B.A. North American Studies

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Sociological Perspectives on Crime and Punishment

There is no doubt that criminal justice is a very important social and political issue. Stories about crime and punishment are ever-present, not only in newspapers, on TV and in movies about also in everyday conversations. The legal and criminal justice system accounts for a considerable portion of the national budget. Questions of crime and punishment are often hot-button political issues, and may even decide elections. This is true for all nations, but criminal justice plays a particularly important role in U.S. society. Just think of all the U.S. movies and TV dramas you have seen – crime and punishment probably figured prominently in a lot of them. Or, think of the fact that the United States still has the world's largest prison population. Yet, if we want to understand the role of criminal justice in and its impact on U.S. society we have to go beyond mere facts, statistics and media stories. This is where sociological perpectives on criminal justice come in: they look at the bigger picture of crime and punishment. Sociological explanations of crime and punishment are, moreover, underpinned by broader social theories. 


Below you will find very brief summaries of three different theoretical approaches to crime and punishment. Read them carefully. Try to find the theoretical approach that you think best fits each statement by dragging it into the appropriate box.

Broadly speaking, theoretical approaches to criminal justice can be divided into two camps:

Consensus theory focusses on the role of law and criminal justice in maintaining social order and stability. According to consensus theory, law and criminal justice are products of a collective conscience and based on widely shared social values.

According to conflict theory, law and criminal justice do not serve society as whole but merely the interests of dominant groups. Conflict theory stresses the repressive aspects of law and criminal justice.

However, nowadays there is more of a focus on so-called mid-range theories that do not really fit into the neat divide between consensus and conflict. In contrast with the more structural concerns of consensus and conflict theories, labelling theory emphasizes human creativity and agency. Labelling theory seeks to explain how law and criminal justicy apply the label 'criminal' or 'deviant' to people, how they criminalize certain actions and people but not others.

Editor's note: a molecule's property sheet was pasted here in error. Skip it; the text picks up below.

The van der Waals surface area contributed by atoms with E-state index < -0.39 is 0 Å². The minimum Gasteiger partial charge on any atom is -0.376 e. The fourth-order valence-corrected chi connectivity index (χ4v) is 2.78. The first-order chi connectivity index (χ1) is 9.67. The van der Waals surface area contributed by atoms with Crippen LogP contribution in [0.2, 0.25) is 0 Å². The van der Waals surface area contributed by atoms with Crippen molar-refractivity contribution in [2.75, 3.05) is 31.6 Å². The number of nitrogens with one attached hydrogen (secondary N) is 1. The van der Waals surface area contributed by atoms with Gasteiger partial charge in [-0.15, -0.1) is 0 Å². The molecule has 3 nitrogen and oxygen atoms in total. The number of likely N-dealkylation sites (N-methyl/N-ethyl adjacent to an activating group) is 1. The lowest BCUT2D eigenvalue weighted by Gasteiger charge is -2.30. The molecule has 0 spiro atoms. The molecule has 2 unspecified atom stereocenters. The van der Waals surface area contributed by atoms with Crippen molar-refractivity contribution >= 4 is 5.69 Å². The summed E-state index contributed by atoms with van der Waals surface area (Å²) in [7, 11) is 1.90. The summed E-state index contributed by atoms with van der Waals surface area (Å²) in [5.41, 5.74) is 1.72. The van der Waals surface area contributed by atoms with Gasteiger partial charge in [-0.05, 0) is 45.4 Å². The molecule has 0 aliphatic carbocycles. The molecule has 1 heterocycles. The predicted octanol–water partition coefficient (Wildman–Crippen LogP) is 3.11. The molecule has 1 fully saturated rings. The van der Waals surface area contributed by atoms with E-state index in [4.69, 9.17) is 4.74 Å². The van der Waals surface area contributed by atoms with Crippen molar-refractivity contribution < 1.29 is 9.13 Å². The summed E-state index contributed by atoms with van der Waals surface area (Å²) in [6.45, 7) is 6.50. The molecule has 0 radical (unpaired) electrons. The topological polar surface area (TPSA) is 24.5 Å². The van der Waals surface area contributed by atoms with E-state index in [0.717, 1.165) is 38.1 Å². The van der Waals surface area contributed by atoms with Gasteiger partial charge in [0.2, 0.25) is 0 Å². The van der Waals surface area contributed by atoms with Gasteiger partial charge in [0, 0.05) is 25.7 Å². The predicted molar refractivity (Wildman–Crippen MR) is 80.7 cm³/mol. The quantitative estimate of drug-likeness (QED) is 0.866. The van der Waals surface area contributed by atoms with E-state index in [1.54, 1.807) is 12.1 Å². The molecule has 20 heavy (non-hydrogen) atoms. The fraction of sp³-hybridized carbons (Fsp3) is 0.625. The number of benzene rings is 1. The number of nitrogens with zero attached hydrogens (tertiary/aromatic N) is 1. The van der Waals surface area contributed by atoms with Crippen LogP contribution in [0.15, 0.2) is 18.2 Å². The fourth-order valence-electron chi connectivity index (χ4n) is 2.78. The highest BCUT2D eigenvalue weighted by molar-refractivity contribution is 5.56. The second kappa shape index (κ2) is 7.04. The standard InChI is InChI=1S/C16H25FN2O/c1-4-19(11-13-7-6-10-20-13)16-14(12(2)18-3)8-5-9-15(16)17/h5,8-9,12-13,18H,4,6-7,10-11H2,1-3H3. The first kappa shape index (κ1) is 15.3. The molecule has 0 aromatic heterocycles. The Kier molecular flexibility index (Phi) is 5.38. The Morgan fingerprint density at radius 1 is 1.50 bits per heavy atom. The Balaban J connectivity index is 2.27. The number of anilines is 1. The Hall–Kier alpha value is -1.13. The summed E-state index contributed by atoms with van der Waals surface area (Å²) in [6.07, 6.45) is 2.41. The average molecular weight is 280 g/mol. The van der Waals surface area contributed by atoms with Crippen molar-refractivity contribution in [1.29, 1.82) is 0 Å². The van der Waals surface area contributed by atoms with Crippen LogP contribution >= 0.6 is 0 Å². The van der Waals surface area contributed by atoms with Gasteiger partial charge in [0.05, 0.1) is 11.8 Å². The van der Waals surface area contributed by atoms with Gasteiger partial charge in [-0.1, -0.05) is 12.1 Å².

See Smith, P. and Natalier, K. (2005) Understanding Criminal Justice: Sociological Perspectives, London: Sage Publications

Criminal justice serves to maintain the unequal distribution of power in society.


According to conflict theory, criminal justice tends to serve as a instrument of powerful groups to maintain their position of power.

Punishing acts of crime can reaffirm collective morality.


According to conflict theory, law and criminal justice are always based on a collective sense of morality. Punishment is thus viewed as a means for reaffirming this sense of morality.

Criminality is a consequence of the processes through which certain acts are defined as criminal.


Labelling theory views criminality not as an intrinsic quality of particular acts, but as something that is produced through social processes by means of which the label 'criminal' is applied to certain acts and people.


Consensus Theory


Labelling Theory


Conflict Theory

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